by John Rippman
April 27, 2012

An environmentally-friendly and cost-effective method to prepare asphalt, concrete and steel surfaces

For more than 35 years, shotblasting has been used in the industrial flooring market and on America’s roadways and bridges. However, many engineers and federal, state and local Department of Transportation (DOT) personnel have never seen the technology in action. Shotblasting is an alternative to diamond grinding, milling and open air blasting typically used to prepare roadways and bridge decks. Shotblasting has also been used instead of thin asphalt overlays and broadcast systems to increase tire-skid resistance. 

What Is Shotblasting? 

Shotblasting is a cost-effective and environmentally-friendly method for preparing asphalt, concrete and steel surfaces. This timesaving process strips, cleans and profiles the surface while leaving the resulting surface ready for chemical treatments, coatings and overlay materials. 

Shotblasting can produce the International Concrete Repair Institute’s (ICRI) concrete surface profiles of CSP 3 through CSP 8. 

Shotblasting produces excellent bonding characteristics that promote better adhesion and reduced coating failures. 

How Does Shotblasting Work?  

Shotblasting systems use a high-performance, airless, centrifugal or perimeter-fed blast wheel. In both types of wheels, kinetic energy charges steel shot by the blades on the rapidly rotating blast wheel, and the steel shot propels at a high velocity toward the surface. The shot strikes the surface and rebounds, and the shot and debris then enter an air-wash separator where the dirt and debris are separated from the shot. 

The shot is recycled to the blast wheel repeatedly while the dirt and debris are transferred to the dust collector. This creates a steady blast of kinetic energy that strips laitance, coatings and surface contaminants while profiling the surface in one step. The dirt, dust and debris deposit in easy-to-handle bins or quick change-bags, reducing exposure to workers and the environment. During operation, shotblasting is virtually dust-free.

Different ICRI concrete surface profiles can be obtained by varying the shot size and travel speed. Selecting the shot size is critical to proper performance—the larger the abrasive, the larger the impact power, resulting in a larger profile. The smaller the abrasive, the less impact power, resulting in a smaller profile. A surface preparation specialist can help you select the correct abrasive size for a particular project or application.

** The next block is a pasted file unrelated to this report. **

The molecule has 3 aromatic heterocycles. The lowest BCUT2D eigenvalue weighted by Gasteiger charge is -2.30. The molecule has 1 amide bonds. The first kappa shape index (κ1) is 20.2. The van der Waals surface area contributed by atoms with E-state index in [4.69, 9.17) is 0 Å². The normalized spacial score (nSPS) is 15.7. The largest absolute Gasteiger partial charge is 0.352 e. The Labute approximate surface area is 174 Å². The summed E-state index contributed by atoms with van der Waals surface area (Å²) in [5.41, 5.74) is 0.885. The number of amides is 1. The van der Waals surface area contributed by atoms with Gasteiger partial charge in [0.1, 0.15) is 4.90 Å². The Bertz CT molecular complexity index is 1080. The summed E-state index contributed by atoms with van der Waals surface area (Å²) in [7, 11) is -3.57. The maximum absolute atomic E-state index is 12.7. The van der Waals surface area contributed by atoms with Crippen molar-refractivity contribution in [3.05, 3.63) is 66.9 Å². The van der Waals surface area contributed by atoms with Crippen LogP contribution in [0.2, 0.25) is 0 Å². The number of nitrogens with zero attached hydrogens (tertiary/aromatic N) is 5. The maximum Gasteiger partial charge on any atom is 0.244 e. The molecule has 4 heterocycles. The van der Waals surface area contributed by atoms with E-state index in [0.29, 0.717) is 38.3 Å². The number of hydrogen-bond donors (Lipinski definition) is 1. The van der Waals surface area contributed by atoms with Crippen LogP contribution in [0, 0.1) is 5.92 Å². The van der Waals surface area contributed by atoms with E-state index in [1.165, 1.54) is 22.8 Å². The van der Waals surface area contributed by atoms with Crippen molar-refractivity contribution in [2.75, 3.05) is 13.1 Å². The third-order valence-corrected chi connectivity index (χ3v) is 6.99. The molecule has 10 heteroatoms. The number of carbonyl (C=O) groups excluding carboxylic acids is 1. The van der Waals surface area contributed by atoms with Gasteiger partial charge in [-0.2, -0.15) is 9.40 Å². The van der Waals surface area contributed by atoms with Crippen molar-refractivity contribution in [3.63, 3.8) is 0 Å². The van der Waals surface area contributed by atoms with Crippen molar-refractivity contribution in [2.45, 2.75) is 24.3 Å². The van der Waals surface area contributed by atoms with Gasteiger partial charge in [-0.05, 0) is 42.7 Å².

What Are the Benefits?

Shotblasting does not require harsh chemicals or acids, and it does not necessitate containment. When used properly, little to no dust is emitted into the atmosphere, and the process has a minimal carbon footprint. The largest commercially available shotblast system consumes 28 gallons of diesel fuel and 1,000 pounds of steel abrasive to blast one lane-mile. This correlates to a carbon footprint of 0.543 tons per lane-mile. Compare this to 558 tons of carbon emissions to produce a lane-mile of asphalt and 2,408 tons of carbon emissions to produce a lane-mile of concrete freeway.

From a sustainability perspective, preserving roadways and bridges instead of replacing them makes sense. The low cost of shotblasting provides many benefits when compared to other pavement preservation methods. At a cost of roughly $6,680 per lane-mile, it costs one-twentieth the cost of asphalt repaving, one-third of the cost of chip seals and one-seventeenth the cost of a 2-inch asphalt overlay. 

It also saves time and money by reducing material costs, labor and traffic control costs with shorter lane closure times. Shotblasting is the only process that has been proven to restore both micro and macro texture to asphalt and concrete roadways. This translates into higher skid resistance and safer roadways. If you couple shotblasting with available chemical treatments, the pavement life can be extended to five years, reducing the need to repave roadways. 

To prepare concrete and asphalt surfaces for epoxy coatings, urethane coatings, MMA broadcast systems or polymer modified overlays, most manufacturers specify shotblasting as their preferred method of surface preparation. It produces a clean profiled substrate in one pass with no chemicals or water. No additional time is needed for the substrate to dry. 

The product can be applied once the surface is blasted, which means less lane closure time and a faster return to service. It eliminates drying time and costly and time-consuming disposal methods associated with other surface preparation methods. The production rate, finish profile and low operating cost make shotblasting an important tool to help maintain, repair and restore the world’s infrastructure system of roadways, airports and bridges. 

Construction Business Owner , May 2012